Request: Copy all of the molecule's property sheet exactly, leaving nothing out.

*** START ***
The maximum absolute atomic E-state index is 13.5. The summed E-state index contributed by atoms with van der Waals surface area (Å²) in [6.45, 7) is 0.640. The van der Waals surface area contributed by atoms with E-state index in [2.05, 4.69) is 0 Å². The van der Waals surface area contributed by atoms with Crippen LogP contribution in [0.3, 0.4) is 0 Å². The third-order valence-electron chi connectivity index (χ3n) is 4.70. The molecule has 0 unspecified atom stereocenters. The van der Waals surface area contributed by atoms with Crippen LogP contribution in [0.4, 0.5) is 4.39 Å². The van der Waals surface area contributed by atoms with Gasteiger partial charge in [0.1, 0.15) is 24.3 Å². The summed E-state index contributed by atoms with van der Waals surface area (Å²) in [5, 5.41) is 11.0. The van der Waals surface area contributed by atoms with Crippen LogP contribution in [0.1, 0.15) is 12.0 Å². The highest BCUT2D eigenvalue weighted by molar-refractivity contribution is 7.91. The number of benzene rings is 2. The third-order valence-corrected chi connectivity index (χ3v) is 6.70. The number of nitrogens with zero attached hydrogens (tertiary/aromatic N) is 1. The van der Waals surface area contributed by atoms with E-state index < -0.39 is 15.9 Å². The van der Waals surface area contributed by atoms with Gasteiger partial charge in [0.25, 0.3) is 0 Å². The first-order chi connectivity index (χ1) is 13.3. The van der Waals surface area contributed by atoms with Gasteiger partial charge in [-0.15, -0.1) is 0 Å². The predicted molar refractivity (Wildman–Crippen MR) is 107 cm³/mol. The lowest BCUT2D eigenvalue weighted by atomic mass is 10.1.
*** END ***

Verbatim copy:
The maximum absolute atomic E-state index is 13.5. The summed E-state index contributed by atoms with van der Waals surface area (Å²) in [6.45, 7) is 0.640. The van der Waals surface area contributed by atoms with E-state index in [2.05, 4.69) is 0 Å². The van der Waals surface area contributed by atoms with Crippen LogP contribution in [0.3, 0.4) is 0 Å². The third-order valence-electron chi connectivity index (χ3n) is 4.70. The molecule has 0 unspecified atom stereocenters. The van der Waals surface area contributed by atoms with Crippen LogP contribution in [0.4, 0.5) is 4.39 Å². The van der Waals surface area contributed by atoms with Gasteiger partial charge in [0.1, 0.15) is 24.3 Å². The summed E-state index contributed by atoms with van der Waals surface area (Å²) in [5, 5.41) is 11.0. The van der Waals surface area contributed by atoms with Crippen LogP contribution in [0.1, 0.15) is 12.0 Å². The highest BCUT2D eigenvalue weighted by molar-refractivity contribution is 7.91. The number of benzene rings is 2. The third-order valence-corrected chi connectivity index (χ3v) is 6.70. The number of nitrogens with zero attached hydrogens (tertiary/aromatic N) is 1. The van der Waals surface area contributed by atoms with E-state index < -0.39 is 15.9 Å². The van der Waals surface area contributed by atoms with Gasteiger partial charge in [0.25, 0.3) is 0 Å². The first-order chi connectivity index (χ1) is 13.3. The van der Waals surface area contributed by atoms with Gasteiger partial charge in [-0.15, -0.1) is 0 Å². The predicted molar refractivity (Wildman–Crippen MR) is 107 cm³/mol. The lowest BCUT2D eigenvalue weighted by atomic mass is 10.1.